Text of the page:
# Help me understand electricity - is the neutral always dangerous?

I've read the basics of modern domestic electrical systems, but I have a few questions about the very basic premise that I don't think was really explained.

The analogy used in the book compares electric delivery to water delivery - it comes into the house under pressure, and exits under no pressure. Anyway, the electricity leaves the house through the neutral wire, which is zero voltage, or "no pressure" as the book says.

Does this mean that if you have a circuit with just one outlet, and nothing is plugged in, wouldn't you still get a shock from touching the neutral? The voltage wasn't used - this is what I don't understand. If nothing is plugged in, how is the flow suddenly under zero pressure, or no voltage?

Is there a better analogy than water? Doesn't water leave the house either through gravity or... more pressure, i.e. other water pushing it towards gravity?

Oh one more thing: if electricity coming into the house is a constant loop, how does the meter work? Does it take a "resting" state and subtract the surges? The water analogy fails here, because if you don't use any water, no new water comes in (or is that incorrect?) With electricity, if it's always flowing (even if not used), how does the meter know how much you're "using"?

I'm on the brink of getting it, but I'm not quite there yet!

• I think your problem is that you're trying to make a bad analogy work. Electricity is not like water, and trying to think of it like water will likely only confuse you more. Commented Nov 30, 2014 at 1:29
• If nothing is plugged in then there's no water going down the drain. Commented May 8, 2017 at 11:00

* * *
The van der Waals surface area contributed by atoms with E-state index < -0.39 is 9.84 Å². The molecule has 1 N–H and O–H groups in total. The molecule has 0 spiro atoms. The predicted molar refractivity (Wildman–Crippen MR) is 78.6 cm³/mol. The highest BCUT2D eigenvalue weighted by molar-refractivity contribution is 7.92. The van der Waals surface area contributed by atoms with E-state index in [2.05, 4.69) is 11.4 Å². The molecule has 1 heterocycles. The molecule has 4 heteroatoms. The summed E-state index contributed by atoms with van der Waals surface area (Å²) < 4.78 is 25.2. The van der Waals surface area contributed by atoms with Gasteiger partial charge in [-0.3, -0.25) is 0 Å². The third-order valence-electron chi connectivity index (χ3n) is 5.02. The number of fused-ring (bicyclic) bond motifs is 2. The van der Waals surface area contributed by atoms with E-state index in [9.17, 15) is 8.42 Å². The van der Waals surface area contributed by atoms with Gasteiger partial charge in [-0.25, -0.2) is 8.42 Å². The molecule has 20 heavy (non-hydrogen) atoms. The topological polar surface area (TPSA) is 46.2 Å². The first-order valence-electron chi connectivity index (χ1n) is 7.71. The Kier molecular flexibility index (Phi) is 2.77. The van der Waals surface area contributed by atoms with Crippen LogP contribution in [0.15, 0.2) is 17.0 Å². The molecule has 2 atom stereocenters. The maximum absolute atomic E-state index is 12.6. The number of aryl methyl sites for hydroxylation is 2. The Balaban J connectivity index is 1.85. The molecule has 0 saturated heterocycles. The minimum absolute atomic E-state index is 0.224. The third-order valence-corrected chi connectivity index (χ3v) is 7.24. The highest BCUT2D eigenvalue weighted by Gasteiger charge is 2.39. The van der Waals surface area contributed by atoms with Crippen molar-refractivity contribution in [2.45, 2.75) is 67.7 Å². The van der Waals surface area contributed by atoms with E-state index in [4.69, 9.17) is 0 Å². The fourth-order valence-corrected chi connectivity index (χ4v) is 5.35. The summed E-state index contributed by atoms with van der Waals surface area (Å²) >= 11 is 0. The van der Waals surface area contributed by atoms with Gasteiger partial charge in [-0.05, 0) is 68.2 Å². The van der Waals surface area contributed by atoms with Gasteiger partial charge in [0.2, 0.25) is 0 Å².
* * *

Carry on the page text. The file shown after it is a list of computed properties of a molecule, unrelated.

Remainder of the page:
The water pressure/flow analogy is, unfortunately, a common but very imperfect one. If we insist on using it, voltage is something like pressure and current is something like flow rate.

The key concept you're missing is that you need a circuit, not a single wire.

Voltage, like pressure in the pipe, is always measured relative to some reference point. If you were perfectly insulated otherwise, you could hold the hot wire all day and not do yourself any harm, as birds on high-tension wires demonstrate on a regular basis. In the electrical analogy, this is like a capped pipe, or a connection into a tank where the outside pressure is the same as that coming from the pipe. You can extend that pipe or enlarge the tank, but as long as the counter-pressure from the cap or surroundings equals the pressure coming in, no current flows. (I'm oversimplifying like mad, but that's inherent in the faulty model.)

Only when there's somewhere for the water, or electrons, to go will you get current. In a properly designed circuit, that's the neutral, which in the water analogy we can almost think of almost as a drain pipe. If we were talking about DC, you could think of the return/neutral path as a drain pipe; to make that idea work with AC we have to remember that the whole system is sealed, current flows both direction, and we get our current from water sloshing back and forth in the loop of pipes rather than any one drop of water flowing all the way around the loop.

It's current, not voltage, that does the actual work. But voltage ("pressure") is what causes current to flow.